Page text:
Eight suspects are on trial Monday for the July 2016 bombing in the Mediterranean city of Nice, where a radical Islamist killed 86 people while driving a truck into thousands of residents and tourists celebrating France’s National Day.
The assailant, a 31-year-old Tunisian man named Mohamed Lahouaiej-Bouhlel, was shot dead by police after the rampage lasted more than four minutes on the seaside seawall of the Promenade des Anglais.
The seven men and one woman who will be tried in Paris are charged with crimes of knowing of his intentions to provide logistical support and supply weapons.
Only one suspect, Ramzi Kevin Arefa, faces the maximum sentence of life imprisonment if convicted of a second offense. The others risk between five and 20 years in prison.
The trial, which opens at 1:30 p.m. (11:30 GMT) and is due to last until mid-December, is the latest legal proceeding regarding the Islamist attacks that have hit France since 2015.
On June 29, a Paris court convicted the 20 suspects in the trial of the November 2015 attacks in the French capital that left 130 dead.
The trial will take place in the historic Palais de Justice in Paris, in the same purpose-built courthouse that hosted hearings for the November 2015 attacks, and a special venue has been set up in Nice to allow victims to follow the proceedings via a live broadcast.
While Lahouaiej-Bouhlel can no longer be brought to justice, the trial – as in the November 2015 case – marks an extremely important moment for survivors and victims’ loved ones as they seek to move on.
The extremist group Islamic State (IS) quickly claimed responsibility for the attack in Nice, even if French investigators ultimately found no link between the assailant and the jihadist organization which controlled whole swaths of the country at the time. Iraq and Syria.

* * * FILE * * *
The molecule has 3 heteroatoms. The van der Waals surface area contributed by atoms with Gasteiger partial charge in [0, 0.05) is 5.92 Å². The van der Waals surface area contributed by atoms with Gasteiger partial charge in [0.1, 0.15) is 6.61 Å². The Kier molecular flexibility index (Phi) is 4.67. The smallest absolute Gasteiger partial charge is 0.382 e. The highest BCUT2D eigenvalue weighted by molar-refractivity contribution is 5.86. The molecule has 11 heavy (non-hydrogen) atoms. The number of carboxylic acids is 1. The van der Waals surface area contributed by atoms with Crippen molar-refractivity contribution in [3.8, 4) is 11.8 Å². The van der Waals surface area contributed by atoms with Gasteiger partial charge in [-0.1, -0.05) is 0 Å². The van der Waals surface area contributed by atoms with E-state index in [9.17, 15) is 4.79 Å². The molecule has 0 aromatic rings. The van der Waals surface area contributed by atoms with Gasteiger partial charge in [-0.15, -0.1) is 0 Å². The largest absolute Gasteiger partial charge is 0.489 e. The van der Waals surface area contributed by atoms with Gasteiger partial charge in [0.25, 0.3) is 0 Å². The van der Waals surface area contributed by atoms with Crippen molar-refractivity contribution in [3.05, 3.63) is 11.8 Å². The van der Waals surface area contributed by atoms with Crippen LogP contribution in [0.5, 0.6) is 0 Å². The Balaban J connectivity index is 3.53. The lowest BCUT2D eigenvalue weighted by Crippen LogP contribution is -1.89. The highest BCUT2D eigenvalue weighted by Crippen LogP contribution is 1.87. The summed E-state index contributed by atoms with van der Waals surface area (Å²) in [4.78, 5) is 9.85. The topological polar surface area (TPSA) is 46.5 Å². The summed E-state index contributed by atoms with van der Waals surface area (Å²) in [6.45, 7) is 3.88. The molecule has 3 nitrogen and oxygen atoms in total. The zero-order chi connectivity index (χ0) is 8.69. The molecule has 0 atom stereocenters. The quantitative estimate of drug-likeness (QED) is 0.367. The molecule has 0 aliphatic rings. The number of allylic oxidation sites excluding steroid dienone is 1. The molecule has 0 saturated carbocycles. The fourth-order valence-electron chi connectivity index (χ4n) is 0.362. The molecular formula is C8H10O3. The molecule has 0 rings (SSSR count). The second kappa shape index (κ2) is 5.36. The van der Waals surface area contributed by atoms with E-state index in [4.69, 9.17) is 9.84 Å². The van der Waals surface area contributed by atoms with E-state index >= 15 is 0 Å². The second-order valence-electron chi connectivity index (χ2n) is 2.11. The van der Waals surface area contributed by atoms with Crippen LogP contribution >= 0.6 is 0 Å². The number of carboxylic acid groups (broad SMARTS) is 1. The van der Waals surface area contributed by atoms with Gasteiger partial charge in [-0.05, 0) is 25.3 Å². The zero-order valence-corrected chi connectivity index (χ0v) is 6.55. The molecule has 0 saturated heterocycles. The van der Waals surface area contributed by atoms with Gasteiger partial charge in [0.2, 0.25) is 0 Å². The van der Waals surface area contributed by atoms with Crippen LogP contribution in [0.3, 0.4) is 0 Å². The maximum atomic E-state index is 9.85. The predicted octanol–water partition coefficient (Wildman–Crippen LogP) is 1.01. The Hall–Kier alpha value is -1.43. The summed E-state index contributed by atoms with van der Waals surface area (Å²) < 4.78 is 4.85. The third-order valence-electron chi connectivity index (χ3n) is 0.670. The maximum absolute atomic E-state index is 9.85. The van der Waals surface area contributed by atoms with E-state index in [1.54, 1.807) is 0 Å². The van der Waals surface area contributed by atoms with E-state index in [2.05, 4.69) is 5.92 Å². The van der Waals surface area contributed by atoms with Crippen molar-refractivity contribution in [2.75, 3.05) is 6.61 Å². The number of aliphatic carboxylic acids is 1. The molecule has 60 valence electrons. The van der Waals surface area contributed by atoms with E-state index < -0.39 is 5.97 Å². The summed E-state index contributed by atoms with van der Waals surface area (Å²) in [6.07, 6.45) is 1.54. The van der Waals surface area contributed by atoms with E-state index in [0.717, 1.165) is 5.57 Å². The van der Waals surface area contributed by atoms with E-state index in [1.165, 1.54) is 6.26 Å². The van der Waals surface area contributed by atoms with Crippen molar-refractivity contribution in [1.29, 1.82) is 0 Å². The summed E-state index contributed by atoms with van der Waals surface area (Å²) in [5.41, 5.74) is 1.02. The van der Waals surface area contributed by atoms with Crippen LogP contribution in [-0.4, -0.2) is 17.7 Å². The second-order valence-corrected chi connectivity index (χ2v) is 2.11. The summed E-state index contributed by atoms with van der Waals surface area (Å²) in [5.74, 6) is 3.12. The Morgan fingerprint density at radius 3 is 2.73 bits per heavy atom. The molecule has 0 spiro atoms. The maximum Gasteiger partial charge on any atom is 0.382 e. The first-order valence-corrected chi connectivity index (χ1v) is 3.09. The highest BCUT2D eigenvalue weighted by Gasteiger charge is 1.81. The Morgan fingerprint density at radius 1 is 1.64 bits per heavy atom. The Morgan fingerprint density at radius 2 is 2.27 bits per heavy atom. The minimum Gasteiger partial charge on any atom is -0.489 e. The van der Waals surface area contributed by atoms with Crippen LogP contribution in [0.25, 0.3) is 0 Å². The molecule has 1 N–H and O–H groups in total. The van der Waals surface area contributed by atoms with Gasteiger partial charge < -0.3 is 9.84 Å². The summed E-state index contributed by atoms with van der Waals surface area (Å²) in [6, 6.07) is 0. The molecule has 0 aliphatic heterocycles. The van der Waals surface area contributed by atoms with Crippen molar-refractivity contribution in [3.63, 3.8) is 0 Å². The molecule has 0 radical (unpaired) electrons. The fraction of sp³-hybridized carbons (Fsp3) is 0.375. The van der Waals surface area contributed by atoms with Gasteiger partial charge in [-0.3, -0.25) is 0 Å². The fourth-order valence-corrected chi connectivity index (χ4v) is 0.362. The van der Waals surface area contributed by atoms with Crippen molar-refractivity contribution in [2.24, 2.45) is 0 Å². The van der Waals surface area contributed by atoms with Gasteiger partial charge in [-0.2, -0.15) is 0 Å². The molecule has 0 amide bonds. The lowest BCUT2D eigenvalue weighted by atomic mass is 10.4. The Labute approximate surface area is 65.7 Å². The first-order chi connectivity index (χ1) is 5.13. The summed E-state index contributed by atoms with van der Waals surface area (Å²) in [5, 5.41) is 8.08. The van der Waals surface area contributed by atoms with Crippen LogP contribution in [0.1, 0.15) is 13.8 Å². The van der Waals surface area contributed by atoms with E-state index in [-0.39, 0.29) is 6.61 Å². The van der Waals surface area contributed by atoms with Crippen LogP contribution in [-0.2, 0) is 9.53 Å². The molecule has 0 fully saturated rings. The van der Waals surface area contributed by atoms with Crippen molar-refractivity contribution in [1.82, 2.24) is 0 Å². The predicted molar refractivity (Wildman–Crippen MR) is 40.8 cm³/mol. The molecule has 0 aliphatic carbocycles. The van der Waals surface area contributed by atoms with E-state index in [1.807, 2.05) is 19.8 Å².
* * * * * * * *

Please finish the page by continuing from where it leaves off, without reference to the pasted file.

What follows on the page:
Among the defendants, three suspects are charged with association with a terrorist conspiracy and the other five with association with a criminal conspiracy and violation of weapons laws.
The attack, which left 15 children and teenagers dead and 450 injured, was the second deadliest post-war atrocity on French soil after the November 2015 attacks in Paris.
Six years after the attack, “the fact that the sole perpetrator is not there will create frustration. There will be many questions that no one will be able to answer,” said Eric Morain, lawyer for an association of victims who participate. in the trial.
“We try to prepare them for the fact that the sentences may not be commensurate with their suffering,” said Antoine Casubolo-Ferro, another lawyer for the victims.
During the trial of the November 2015 attacks, only one member of the assault team, Salah Abdeslam, was not killed during or after the strikes.
He threw away his suicide belt the night of the attacks and claimed to have changed his mind about the attack. But he was sentenced to life in prison with only a slim chance of parole after 30 years, the harshest possible sentence under French law.
French Justice Minister Eric Dupond-Moretti said: “I understand this frustration, it is human. But there will be a judicial response. We are responding to this barbarism with the law.”
“The wound will never heal”
Among the defendants, only seven will appear in court after a suspect, Brahim Tritrou, tried in absentia, fled under judicial supervision to Tunisia where he is currently under arrest.
Only three of the defendants are currently under arrest, including one being held in connection with another case. The defendants are a mixture of Tunisians, Franco-Tunisians and Albanians.
Some 30,000 people had gathered on the seafront to watch a fireworks display celebrating the annual July 14 holiday in France when Lahouaiej-Bouhlel began his rampage.
The attack left permanent scars on the city of Nice, synonymous with urban seaside glamor on the French Riviera but which, like the neighboring Mediterranean cities of Marseille and Toulon, has seen increased immigration and tensions social.
Nice was hit again in October 2020 when a Tunisian Islamist radical stabbed three people to death in a church.
The right-wing mayor of Nice, Christian Estrosi, said: “This wound will never heal, regardless of the outcome of the trial. This wound is too deep.”
According to French and Tunisian press reports, Lahouaiej-Bouhlel’s body was repatriated to Tunisia in 2017 and buried in his hometown of M’saken, south of Tunis. This has never been confirmed by the Tunisian authorities.